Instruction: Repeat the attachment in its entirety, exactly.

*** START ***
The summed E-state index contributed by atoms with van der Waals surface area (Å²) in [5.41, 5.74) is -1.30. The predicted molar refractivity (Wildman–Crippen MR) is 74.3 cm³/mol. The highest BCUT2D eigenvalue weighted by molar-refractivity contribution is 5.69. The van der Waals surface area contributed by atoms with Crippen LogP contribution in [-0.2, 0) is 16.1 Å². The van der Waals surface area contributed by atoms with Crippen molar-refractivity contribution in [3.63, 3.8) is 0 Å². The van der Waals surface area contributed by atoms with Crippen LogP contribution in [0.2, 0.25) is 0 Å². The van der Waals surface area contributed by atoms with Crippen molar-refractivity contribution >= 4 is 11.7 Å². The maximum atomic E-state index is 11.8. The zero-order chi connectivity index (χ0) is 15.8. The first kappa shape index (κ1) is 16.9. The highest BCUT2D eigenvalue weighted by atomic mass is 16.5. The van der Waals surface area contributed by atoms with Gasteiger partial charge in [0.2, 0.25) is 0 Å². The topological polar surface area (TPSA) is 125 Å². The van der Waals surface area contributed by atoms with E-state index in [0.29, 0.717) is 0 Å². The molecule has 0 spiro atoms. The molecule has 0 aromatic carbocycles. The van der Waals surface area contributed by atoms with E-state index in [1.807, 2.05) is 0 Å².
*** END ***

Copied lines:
The summed E-state index contributed by atoms with van der Waals surface area (Å²) in [5.41, 5.74) is -1.30. The predicted molar refractivity (Wildman–Crippen MR) is 74.3 cm³/mol. The highest BCUT2D eigenvalue weighted by molar-refractivity contribution is 5.69. The van der Waals surface area contributed by atoms with Crippen LogP contribution in [-0.2, 0) is 16.1 Å². The van der Waals surface area contributed by atoms with Crippen molar-refractivity contribution in [3.63, 3.8) is 0 Å². The van der Waals surface area contributed by atoms with Crippen LogP contribution in [0.2, 0.25) is 0 Å². The van der Waals surface area contributed by atoms with Crippen molar-refractivity contribution >= 4 is 11.7 Å². The maximum atomic E-state index is 11.8. The zero-order chi connectivity index (χ0) is 15.8. The first kappa shape index (κ1) is 16.9. The highest BCUT2D eigenvalue weighted by atomic mass is 16.5. The van der Waals surface area contributed by atoms with Gasteiger partial charge in [0.2, 0.25) is 0 Å². The topological polar surface area (TPSA) is 125 Å². The van der Waals surface area contributed by atoms with E-state index in [0.29, 0.717) is 0 Å². The molecule has 0 spiro atoms. The molecule has 0 aromatic carbocycles. The van der Waals surface area contributed by atoms with E-state index in [1.807, 2.05) is 0 Å².